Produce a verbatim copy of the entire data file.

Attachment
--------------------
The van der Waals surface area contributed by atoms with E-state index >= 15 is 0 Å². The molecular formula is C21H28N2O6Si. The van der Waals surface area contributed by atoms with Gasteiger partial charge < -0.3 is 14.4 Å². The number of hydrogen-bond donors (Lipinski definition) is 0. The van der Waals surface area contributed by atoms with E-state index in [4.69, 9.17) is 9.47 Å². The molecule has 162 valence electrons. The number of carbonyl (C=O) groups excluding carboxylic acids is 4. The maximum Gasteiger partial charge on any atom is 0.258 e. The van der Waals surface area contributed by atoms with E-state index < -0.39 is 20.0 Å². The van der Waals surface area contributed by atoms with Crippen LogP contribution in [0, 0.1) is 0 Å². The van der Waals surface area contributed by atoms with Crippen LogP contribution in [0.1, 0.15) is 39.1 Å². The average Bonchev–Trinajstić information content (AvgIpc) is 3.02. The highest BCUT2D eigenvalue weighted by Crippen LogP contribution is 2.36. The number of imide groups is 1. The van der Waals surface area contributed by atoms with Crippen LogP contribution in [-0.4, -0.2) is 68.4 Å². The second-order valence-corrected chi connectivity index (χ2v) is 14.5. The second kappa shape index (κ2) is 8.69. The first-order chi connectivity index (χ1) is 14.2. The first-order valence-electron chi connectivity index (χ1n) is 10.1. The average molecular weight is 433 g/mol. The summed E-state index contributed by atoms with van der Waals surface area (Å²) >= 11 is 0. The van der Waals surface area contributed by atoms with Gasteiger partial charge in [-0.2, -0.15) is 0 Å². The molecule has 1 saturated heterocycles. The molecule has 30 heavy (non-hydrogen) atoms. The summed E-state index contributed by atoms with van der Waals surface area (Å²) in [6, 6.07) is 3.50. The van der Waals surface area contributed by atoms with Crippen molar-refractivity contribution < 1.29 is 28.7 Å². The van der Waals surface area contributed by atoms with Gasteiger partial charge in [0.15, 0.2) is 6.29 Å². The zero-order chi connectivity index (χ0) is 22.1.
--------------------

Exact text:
The van der Waals surface area contributed by atoms with E-state index >= 15 is 0 Å². The molecular formula is C21H28N2O6Si. The van der Waals surface area contributed by atoms with Gasteiger partial charge < -0.3 is 14.4 Å². The number of hydrogen-bond donors (Lipinski definition) is 0. The van der Waals surface area contributed by atoms with E-state index in [4.69, 9.17) is 9.47 Å². The molecule has 162 valence electrons. The number of carbonyl (C=O) groups excluding carboxylic acids is 4. The maximum Gasteiger partial charge on any atom is 0.258 e. The van der Waals surface area contributed by atoms with E-state index < -0.39 is 20.0 Å². The van der Waals surface area contributed by atoms with Crippen LogP contribution in [0, 0.1) is 0 Å². The van der Waals surface area contributed by atoms with Crippen LogP contribution in [0.1, 0.15) is 39.1 Å². The average Bonchev–Trinajstić information content (AvgIpc) is 3.02. The highest BCUT2D eigenvalue weighted by Crippen LogP contribution is 2.36. The number of imide groups is 1. The van der Waals surface area contributed by atoms with Crippen LogP contribution in [-0.4, -0.2) is 68.4 Å². The second-order valence-corrected chi connectivity index (χ2v) is 14.5. The second kappa shape index (κ2) is 8.69. The first-order chi connectivity index (χ1) is 14.2. The first-order valence-electron chi connectivity index (χ1n) is 10.1. The average molecular weight is 433 g/mol. The summed E-state index contributed by atoms with van der Waals surface area (Å²) >= 11 is 0. The van der Waals surface area contributed by atoms with Gasteiger partial charge in [-0.2, -0.15) is 0 Å². The molecule has 1 saturated heterocycles. The molecule has 30 heavy (non-hydrogen) atoms. The summed E-state index contributed by atoms with van der Waals surface area (Å²) in [6, 6.07) is 3.50. The van der Waals surface area contributed by atoms with Crippen molar-refractivity contribution < 1.29 is 28.7 Å². The van der Waals surface area contributed by atoms with Gasteiger partial charge in [0.15, 0.2) is 6.29 Å². The zero-order chi connectivity index (χ0) is 22.1.